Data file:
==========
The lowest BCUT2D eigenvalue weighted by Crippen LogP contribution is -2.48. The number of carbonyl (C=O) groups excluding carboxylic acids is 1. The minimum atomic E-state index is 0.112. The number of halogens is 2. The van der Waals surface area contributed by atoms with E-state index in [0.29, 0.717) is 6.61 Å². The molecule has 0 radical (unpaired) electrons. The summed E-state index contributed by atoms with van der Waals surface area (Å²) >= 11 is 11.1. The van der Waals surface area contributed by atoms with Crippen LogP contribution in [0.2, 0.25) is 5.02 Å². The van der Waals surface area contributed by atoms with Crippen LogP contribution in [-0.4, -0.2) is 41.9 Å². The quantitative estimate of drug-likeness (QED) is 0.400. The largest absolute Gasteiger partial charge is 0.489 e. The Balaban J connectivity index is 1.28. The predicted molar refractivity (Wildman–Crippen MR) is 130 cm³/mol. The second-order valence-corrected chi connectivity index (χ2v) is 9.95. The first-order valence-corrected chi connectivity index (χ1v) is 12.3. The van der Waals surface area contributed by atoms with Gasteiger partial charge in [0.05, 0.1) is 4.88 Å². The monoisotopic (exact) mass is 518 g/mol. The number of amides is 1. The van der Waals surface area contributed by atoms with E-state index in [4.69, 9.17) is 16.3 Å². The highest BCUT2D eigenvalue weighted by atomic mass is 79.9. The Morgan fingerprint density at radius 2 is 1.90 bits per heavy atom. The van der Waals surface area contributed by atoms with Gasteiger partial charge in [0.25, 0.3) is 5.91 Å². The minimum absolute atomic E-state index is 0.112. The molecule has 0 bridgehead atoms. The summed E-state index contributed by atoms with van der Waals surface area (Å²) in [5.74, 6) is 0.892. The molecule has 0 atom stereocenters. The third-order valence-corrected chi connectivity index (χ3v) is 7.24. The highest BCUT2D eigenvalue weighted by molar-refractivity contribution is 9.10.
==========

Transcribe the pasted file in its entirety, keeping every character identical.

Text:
The lowest BCUT2D eigenvalue weighted by Crippen LogP contribution is -2.48. The number of carbonyl (C=O) groups excluding carboxylic acids is 1. The minimum atomic E-state index is 0.112. The number of halogens is 2. The van der Waals surface area contributed by atoms with E-state index in [0.29, 0.717) is 6.61 Å². The molecule has 0 radical (unpaired) electrons. The summed E-state index contributed by atoms with van der Waals surface area (Å²) >= 11 is 11.1. The van der Waals surface area contributed by atoms with Crippen LogP contribution in [0.2, 0.25) is 5.02 Å². The van der Waals surface area contributed by atoms with Crippen LogP contribution in [-0.4, -0.2) is 41.9 Å². The quantitative estimate of drug-likeness (QED) is 0.400. The largest absolute Gasteiger partial charge is 0.489 e. The Balaban J connectivity index is 1.28. The predicted molar refractivity (Wildman–Crippen MR) is 130 cm³/mol. The second-order valence-corrected chi connectivity index (χ2v) is 9.95. The first-order valence-corrected chi connectivity index (χ1v) is 12.3. The van der Waals surface area contributed by atoms with Gasteiger partial charge in [0.05, 0.1) is 4.88 Å². The monoisotopic (exact) mass is 518 g/mol. The number of amides is 1. The van der Waals surface area contributed by atoms with E-state index in [4.69, 9.17) is 16.3 Å². The highest BCUT2D eigenvalue weighted by atomic mass is 79.9. The Morgan fingerprint density at radius 2 is 1.90 bits per heavy atom. The van der Waals surface area contributed by atoms with Gasteiger partial charge in [0.25, 0.3) is 5.91 Å². The minimum absolute atomic E-state index is 0.112. The molecule has 0 bridgehead atoms. The summed E-state index contributed by atoms with van der Waals surface area (Å²) in [5.74, 6) is 0.892. The molecule has 0 atom stereocenters. The third-order valence-corrected chi connectivity index (χ3v) is 7.24. The highest BCUT2D eigenvalue weighted by molar-refractivity contribution is 9.10.